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California nuclear plant to shut: a case of unforgiving nuclear economics

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Financial setbacks can take their toll as well, he says, whether a setback comes from lost business or from hardware failures or human error that sets the stage for costly repairs.

In announcing San Onofre's closure Friday, Ted Craver, Southern California Edison's chairman and chief executive officer, noted that the station has been generating electricity for more than 40 years, "but we have concluded that the continuing uncertainty about when or if SONGS might return to service was not good for our customers, our investors, or the need to plan for our region's long-term electricity needs."

The utility first broke ground on SONGS in 1964. The plant initially hosted one nuclear reactor. Two more were added and came on line in 1983 and '84. Since then, the plant's first reactor was decomissioned, leaving units 2 and 3 to help power southern California's voracious demand for energy.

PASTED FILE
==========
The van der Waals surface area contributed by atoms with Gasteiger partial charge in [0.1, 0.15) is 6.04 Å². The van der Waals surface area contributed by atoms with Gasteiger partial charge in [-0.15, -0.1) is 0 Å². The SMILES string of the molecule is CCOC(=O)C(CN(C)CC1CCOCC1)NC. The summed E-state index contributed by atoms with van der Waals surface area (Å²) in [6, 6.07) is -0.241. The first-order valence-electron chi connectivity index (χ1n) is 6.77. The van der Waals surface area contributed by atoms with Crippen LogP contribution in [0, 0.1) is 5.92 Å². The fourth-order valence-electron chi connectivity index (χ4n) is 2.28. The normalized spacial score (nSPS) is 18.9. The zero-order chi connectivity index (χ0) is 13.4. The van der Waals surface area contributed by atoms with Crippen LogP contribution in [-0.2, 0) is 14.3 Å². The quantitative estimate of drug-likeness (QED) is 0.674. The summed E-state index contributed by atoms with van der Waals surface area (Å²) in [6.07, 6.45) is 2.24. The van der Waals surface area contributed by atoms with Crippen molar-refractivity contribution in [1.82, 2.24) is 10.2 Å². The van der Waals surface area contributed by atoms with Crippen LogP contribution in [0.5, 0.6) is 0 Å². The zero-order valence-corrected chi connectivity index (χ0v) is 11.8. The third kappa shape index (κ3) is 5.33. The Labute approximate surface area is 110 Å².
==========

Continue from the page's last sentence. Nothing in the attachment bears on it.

Both units sported relatively new sets of steam generators – components that along with the reactor sit inside a concrete containment building. The steam generator houses bundles of tubes through which high-pressure, superheated steam from the nuclear reactor flows. Pumps force water past the searingly hot tubes to produce the steam that drives the plant's generators.

In early January 2012, the utility took Unit 2 down for a routine refueling outage. At the end of the month, operators running Unit 3 detected a small leak in a steam generator tube that allowed radioactive steam to mix with the steam sent outside the containment building to the generators.

The utility shut down Unit 3 and began an exhaustive inspection of the steam generators for both reactors. The inspections revealed unexpected wear and tear on a significant proportion of the tubes.

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